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  1. #1

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    I have an admission to make. While listening to some nice Jazz I found some of the solos annoyed me. I won't name this great artist, but on some of the faster songs, he did two things that just disturbed my listening experience. I am only addressing the way he seemed perpetually behind the beat by a micro second - just enough to where when he would end a line, it would be after beat.

    Maybe this was for effect and intentional, but I don't recall hearing other Beboppers playing Bebop this way. They always seem so locked in.

    I would love to hear some thoughts if anyone else has noticed this approach to playing and have any opinions on it.
    Last edited by AlsoRan; 07-21-2019 at 02:05 PM. Reason: Clarity

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  3. #2

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    guitarist? modern?

  4. #3

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    It’s difficult to know exactly what you are referring to. Lester Young often played behind the beat, so did Dexter Gordon sometimes (he was influenced by Lester), nothing wrong with the way they did it, they were masters of that particular approach.

    But I don’t know if that’s what you mean, or something else.

  5. #4

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    Quote Originally Posted by grahambop View Post
    It’s difficult to know exactly what you are referring to. Lester Young often played behind the beat, so did Dexter Gordon sometimes (he was influenced by Lester), nothing wrong with the way they did it, they were masters of that particular approach.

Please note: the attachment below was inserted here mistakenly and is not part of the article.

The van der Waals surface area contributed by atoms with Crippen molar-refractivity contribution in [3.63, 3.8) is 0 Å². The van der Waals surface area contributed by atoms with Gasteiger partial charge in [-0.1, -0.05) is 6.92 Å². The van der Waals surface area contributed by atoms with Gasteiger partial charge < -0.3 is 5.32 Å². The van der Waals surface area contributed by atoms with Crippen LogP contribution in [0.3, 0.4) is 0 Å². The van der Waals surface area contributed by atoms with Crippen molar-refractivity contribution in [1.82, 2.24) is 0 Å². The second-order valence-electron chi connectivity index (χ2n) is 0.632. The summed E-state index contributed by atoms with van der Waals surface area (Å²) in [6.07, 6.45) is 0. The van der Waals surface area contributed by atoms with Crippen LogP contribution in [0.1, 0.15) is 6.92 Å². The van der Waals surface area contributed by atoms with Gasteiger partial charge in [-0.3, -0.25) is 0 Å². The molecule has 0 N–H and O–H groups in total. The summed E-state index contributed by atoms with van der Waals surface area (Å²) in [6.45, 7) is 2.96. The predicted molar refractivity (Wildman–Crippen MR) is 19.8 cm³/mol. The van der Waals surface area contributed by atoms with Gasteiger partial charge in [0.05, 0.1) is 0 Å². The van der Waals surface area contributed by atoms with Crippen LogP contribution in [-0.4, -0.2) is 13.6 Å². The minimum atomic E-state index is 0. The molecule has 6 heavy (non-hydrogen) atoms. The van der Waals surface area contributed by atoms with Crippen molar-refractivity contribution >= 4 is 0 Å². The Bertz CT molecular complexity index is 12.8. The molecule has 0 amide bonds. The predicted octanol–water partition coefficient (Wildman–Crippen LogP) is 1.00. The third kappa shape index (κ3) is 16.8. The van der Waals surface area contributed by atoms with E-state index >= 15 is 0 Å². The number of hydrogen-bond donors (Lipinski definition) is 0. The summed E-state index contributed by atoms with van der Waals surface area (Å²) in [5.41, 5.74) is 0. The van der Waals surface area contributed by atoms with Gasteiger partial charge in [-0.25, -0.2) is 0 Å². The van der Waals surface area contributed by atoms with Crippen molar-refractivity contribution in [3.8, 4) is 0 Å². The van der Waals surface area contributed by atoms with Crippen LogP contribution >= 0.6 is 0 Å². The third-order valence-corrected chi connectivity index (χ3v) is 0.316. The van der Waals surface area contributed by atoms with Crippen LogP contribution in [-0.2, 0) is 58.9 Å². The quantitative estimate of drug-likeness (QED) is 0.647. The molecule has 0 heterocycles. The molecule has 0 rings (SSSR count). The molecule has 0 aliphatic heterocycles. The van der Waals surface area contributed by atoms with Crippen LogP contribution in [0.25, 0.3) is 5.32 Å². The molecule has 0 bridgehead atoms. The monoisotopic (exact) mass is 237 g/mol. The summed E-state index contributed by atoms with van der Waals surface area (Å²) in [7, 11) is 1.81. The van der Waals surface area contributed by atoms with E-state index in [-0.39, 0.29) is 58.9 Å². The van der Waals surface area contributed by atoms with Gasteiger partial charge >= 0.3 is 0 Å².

But I don’t know if that’s what you mean, or something else.
    You know something? I think you are right, because there are times with Dexter Gordon that I just feel that same sense of unfulfillment. I guess I just don't like that behind the beat type of soloing throughout the solo.

    Of course, this is my personal problem. Singers that sing "too far" behind the beat affect me the same way when it comes to faster songs. Oh well, like I said. Its my problem. I won't go on about it. I will do some more listening.

  6. #5

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    Quote Originally Posted by Irez87 View Post
    guitarist? modern?
    Ha, ha. Sorry to have you in suspense, Irez.

    I just don't want to in any way insult another person's style, at least not by name. Who am I? It can be so unfair since some people take it and pile on. And it is just not my place, as an alsoran jazz guitarist who ran out of time.

  7. #6

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    Unless it's someone here, I think it's fine to figure out what you like and what you don't in the players that you listen to.

    You all know that I don't like PM, I don't feel guilty about that one no matter how popular he is. My dislike won't hurt him one bit. But it does help me figure out my sound and my direction.

    To add to that, I love Barney Kessel's playing--but I don't enjoy the "smears" he did in his later playing (to sound like Coltrane maybe?)

    I'll keep going...

    I think that Pat Martino's tone can be way too dark for me at times. I love his lines, and his rhythmic feel (he's more than a "stream of 8ths" player, IMHO)--but that tone doesn't work for me.

    Once again, knowing what I like and dislike in the musicians I listen to is EXTREMELY important to my development.

    I'll do one more. I love Joe Pass's lines and his accompaniment. That said, I don't like his "excessive" use of hammer on's and pull offs. I think that technique works in Sco's feeling because his distorted sound--I think it makes Sco sound like a raunchy tenor player. But the use of that articulation with a clean tone--it doesn't work for me. As a result, I pick most of my notes--and I work on the dynamics of all my notes. I use chromaticism on two adjacent strings to get some of that "mordent type" articulation.

    I know people who hate players that pick most notes, so they'd probably hate my playing. No problem, you have to be confident with what you like.

    So, in summary, wear what you like and what you don't (in music) with pride. Your tastes might change, but there's no shame in discussing what sounds work for you and which don't

  8. #7

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    Coltrane?

  9. #8

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    Omg